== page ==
Ukraine will probably get access to blast site, says Polish official

Polish President Andrzej Duda said on Wednesday that access to the site of the explosion would require the agreement of both countries leading the investigation, Poland and the United States.

 Police officers stand at a blockade after an explosion in Przewodow, a village in eastern Poland near the border with Ukraine, November 16, 2022. (photo credit: REUTERS/KACPER PEMPEL)
Police officers stand at a blockade after an explosion in Przewodow, a village in eastern Poland near the border with Ukraine, November 16, 2022.
(photo credit: REUTERS/KACPER PEMPEL)

Ukraine is likely to get access to the site in southeastern Poland where a missile killed two people, the Polish president's top foreign policy advisor said on Thursday, after Kyiv demanded access to the scene of the blast.

Polish President Andrzej Duda said on Wednesday that access to the site of the explosion would require the agreement of both countries leading the investigation, Poland and the United States.

Warsaw says the explosion was most likely caused by a Ukrainian air defense missile that went astray, something Kyiv denies.

"A Polish-American investigating team is on site," Jakub Kumoch told private broadcaster TVN 24.

"The Ukrainians asked for access to the site of the investigation. If both parties agree, and as far as I know there will be no objection from the American side, such access could be obtained soon."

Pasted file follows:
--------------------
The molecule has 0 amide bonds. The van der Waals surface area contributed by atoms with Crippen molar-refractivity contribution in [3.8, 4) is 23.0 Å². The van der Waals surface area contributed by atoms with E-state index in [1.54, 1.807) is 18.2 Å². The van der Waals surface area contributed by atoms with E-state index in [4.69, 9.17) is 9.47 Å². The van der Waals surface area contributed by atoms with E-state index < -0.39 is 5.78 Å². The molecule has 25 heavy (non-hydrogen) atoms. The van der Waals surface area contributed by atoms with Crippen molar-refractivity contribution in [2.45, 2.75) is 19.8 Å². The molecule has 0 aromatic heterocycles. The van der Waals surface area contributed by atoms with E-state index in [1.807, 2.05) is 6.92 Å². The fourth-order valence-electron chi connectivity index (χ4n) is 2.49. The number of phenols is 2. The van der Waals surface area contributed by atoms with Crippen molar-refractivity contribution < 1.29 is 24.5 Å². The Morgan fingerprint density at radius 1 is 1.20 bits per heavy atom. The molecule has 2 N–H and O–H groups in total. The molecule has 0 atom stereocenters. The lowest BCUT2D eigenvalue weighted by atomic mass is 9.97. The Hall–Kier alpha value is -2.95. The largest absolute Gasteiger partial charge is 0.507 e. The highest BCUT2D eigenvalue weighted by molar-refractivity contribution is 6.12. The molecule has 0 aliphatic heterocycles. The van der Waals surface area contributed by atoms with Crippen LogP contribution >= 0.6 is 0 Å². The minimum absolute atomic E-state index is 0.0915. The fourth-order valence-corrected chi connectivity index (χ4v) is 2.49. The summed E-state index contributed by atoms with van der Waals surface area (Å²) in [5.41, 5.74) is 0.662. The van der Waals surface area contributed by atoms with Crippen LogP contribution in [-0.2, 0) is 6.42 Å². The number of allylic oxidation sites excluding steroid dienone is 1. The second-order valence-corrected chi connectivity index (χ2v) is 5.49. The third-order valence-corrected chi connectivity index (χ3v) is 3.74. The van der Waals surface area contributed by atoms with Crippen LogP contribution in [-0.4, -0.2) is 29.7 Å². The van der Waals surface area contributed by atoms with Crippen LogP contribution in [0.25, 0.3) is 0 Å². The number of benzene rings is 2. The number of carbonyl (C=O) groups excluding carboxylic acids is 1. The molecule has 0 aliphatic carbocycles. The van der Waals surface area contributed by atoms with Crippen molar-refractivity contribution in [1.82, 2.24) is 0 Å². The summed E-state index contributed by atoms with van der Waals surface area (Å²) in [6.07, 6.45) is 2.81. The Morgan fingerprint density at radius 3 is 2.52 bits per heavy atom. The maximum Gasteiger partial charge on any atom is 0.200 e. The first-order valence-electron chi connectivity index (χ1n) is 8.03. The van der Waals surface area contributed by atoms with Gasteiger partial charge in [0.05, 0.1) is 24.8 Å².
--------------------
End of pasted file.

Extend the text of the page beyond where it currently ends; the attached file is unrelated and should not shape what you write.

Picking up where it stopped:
Police officers walk near the site of an explosion in Przewodow, a village in eastern Poland near the border with Ukraine November 16, 2022. (credit: Jakub Orzechowski/Agencja Wyborcza.pl via REUTERS) Police officers walk near the site of an explosion in Przewodow, a village in eastern Poland near the border with Ukraine November 16, 2022. (credit: Jakub Orzechowski/Agencja Wyborcza.pl via REUTERS)

The Head of Poland's National Security Bureau, Jacek Siewiera, also told private broadcaster RMF FM that as far as he was aware Duda was not opposed to having Ukrainian observers at the scene.

Video evidence

Kumoch said that Poland had video evidence regarding the blast.

"There are indeed film materials, I would not like to talk about the content of the film materials that I saw in classified mode, but of course the prime minister gave such information, such materials exist," Kumoch said.

"These are our normal photos from the border, where you can see certain things. You see shots over Ukraine, fighting over Ukraine, and at some point, in a very short time, you see a certain sequence of events," he added.

Kumoch did not provide any other details. He said that he wanted the Ukrainians to get acquainted with these materials first, in contact with those conducting the investigation.